What Is The Mind-Body Connection?

The terms ‘mind-body connection’ and ‘mind-body medicine’ are commonly used in the context that our thoughts influence the functioning of our body. When it comes to yoga, this notion carries a lot of weight but is considered only a small fraction of what the mind-body connection actually entails.

How Mind Affects your Body

Yoga teachers describe this mind-body connection as something abstract;  this is a connection that we forge with our yoga practice but in reality, this mind-body link is present all the time whether we are aware of it or not.

One of the most common examples of the mind-affecting body is the watering of the mouth when we think about our favorite dish or the feeling of butterflies in our stomach before a big presentation.  We can feel how thoughts can affect the functioning of our physical responses.

Another example is that of an athlete who ‘chokes’ at a crucial moment in competition and ending up performing poorly.  This is a good example of mind-body coordination when the apprehensive state of mind leads to in-coordination and a decrease in muscle activity.

The basic way in which the mind-body medicine works is by breaking the connection for a short period of time. Students of this practice are taught techniques like pratyahara (withdrawal of senses) and dhyana ( Penultimate stage of meditation). Without the intervention of the anxious and limiting thoughts in their mind, the stress response system can relax and the body can heal itself back into a more natural state. So we can say that the therapy for the mind-body connection-based problems is by severing the mind from the body for a period of time.  

There are many yoga practices that focus on quieting the mind – all of which have related health benefits.

  • Pranayama ( Control of prana through breaths)

    • Several researchers have reported that pranayama techniques are beneficial in treating a range of stress related disorders.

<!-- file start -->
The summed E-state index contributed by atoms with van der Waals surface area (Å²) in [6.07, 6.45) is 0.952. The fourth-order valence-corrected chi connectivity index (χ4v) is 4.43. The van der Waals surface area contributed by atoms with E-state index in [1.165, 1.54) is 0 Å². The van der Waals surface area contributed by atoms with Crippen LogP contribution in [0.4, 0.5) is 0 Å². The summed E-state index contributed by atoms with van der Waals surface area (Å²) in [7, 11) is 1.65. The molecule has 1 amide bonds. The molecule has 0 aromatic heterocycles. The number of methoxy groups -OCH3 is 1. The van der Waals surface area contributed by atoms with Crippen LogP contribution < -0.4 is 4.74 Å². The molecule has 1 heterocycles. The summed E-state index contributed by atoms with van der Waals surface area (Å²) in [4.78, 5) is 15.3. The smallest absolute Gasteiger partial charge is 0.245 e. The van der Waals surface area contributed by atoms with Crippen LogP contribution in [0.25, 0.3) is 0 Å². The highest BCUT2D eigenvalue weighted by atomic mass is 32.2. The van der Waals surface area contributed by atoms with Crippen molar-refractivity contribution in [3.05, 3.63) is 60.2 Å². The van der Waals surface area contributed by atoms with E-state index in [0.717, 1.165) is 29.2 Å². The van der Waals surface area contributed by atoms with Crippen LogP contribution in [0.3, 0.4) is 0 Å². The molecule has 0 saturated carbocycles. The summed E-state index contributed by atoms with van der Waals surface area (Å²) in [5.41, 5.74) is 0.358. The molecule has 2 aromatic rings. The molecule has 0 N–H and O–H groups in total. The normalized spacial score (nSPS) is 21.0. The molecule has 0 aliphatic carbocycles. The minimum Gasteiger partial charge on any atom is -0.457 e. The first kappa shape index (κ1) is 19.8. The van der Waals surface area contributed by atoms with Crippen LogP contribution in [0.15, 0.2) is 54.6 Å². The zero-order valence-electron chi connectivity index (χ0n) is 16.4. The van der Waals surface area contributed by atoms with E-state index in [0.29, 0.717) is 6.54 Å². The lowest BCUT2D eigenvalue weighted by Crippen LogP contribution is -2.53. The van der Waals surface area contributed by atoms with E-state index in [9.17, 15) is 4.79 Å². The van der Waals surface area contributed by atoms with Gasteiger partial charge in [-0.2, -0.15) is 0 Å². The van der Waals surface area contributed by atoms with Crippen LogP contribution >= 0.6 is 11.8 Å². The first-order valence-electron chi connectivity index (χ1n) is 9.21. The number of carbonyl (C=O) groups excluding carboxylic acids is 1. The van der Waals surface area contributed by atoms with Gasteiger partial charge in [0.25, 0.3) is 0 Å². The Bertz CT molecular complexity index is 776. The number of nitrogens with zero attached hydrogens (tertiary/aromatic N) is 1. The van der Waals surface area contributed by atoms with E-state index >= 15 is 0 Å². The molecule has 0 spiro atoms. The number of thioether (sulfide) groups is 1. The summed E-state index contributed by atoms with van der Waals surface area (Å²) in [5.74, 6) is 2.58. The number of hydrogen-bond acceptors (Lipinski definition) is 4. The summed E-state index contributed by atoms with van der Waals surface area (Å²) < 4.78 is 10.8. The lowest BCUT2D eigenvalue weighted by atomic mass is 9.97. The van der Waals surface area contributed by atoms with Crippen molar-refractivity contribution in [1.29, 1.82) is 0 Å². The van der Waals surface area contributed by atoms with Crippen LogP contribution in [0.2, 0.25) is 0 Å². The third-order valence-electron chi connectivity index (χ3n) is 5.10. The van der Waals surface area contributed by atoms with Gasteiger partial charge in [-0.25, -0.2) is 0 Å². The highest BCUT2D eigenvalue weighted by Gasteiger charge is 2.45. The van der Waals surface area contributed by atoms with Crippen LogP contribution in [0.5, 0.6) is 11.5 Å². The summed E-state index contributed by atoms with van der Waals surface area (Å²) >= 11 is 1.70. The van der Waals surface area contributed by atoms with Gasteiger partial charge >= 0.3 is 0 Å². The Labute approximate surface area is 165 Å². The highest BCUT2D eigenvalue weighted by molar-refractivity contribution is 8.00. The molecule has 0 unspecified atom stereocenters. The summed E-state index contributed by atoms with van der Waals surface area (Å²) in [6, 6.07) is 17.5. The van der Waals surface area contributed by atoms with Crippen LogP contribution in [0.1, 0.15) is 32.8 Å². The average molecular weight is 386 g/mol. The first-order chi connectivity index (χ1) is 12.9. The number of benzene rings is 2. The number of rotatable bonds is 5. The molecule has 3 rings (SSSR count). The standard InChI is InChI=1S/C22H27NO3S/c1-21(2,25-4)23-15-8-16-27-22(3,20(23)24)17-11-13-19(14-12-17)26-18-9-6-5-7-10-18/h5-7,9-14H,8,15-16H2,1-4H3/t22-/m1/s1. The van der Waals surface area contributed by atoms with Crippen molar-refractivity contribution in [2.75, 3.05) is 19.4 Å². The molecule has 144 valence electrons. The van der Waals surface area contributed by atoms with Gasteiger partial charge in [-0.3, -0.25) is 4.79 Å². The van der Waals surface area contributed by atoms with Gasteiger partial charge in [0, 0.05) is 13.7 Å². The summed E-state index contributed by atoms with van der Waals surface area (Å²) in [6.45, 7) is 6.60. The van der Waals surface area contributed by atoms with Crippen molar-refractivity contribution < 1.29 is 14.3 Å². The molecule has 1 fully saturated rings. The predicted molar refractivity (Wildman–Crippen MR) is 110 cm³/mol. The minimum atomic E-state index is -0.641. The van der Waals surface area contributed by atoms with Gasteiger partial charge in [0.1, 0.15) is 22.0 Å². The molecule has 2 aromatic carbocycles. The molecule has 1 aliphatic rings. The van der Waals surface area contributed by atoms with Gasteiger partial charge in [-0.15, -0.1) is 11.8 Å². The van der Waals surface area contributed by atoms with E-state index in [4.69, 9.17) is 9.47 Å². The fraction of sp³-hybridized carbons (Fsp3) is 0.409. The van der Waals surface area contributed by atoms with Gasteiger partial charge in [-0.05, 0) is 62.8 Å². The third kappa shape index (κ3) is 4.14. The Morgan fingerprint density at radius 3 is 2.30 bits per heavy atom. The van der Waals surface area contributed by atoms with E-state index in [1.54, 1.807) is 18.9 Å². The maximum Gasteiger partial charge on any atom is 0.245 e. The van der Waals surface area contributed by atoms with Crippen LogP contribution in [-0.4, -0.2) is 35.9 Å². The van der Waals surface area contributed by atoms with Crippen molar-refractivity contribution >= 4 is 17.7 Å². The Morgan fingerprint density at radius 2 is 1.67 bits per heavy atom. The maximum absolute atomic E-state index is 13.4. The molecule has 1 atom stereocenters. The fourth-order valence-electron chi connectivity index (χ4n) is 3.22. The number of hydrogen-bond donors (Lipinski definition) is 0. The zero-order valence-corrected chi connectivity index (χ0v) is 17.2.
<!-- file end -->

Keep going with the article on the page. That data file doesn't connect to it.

• Develops a steady mind, strong will-power, and sound judgement.

    • Sustained practice extends life and enhances perception.

  • Ujjayi (victorious breath, sometimes called the ocean breath)

    • Balancing and calming breath which increases oxygenation and builds internal body heat.

    • Helps build energy, while clearing toxins out of the bodily system.

  • Bhramari ( Buzzing Bee Breath)

    • Immediate relaxing effect on the brain.

    • It is beneficial in mental tension, agitation, high blood pressure, heart disease.

What is the Mind-Body Connection?

How Your Body Affects Your Mind

When someone is angry or anxious, to calm them down we use injunctions like ‘Take a deep breath’ and ‘Inhale, Exhale’ etc. This acknowledges the body-mind connection.

This principle actually takes advantage of the in asana practices. Yogis have specific postures that relax and stimulate the mind, for example, backbends and sideways stretches stimulate the mind, while others like forward bending and inverts, quiet the brain.

In the light of this information, it can almost be taken for granted that a strong connection between the mind and the body does exist and there are many day-to-day examples that illustrate this phenomenon. It is to be kept in mind at all times that mind and body affect each other at an equal frequency.

By using this constantly evolving knowledge as a fresh approach when dealing with the common problem of stress and anxiety in modern life you will gain a strong advantage and develop a positive perspective from your mind to your body.

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Kelly Stiles

I love publishing topics on meditation and mindset development. While providing you with the tools and resources to live vibrantly and consciously, Mind Body Vortex is your modern guide to an exhilarating lifestyle of personal growth.

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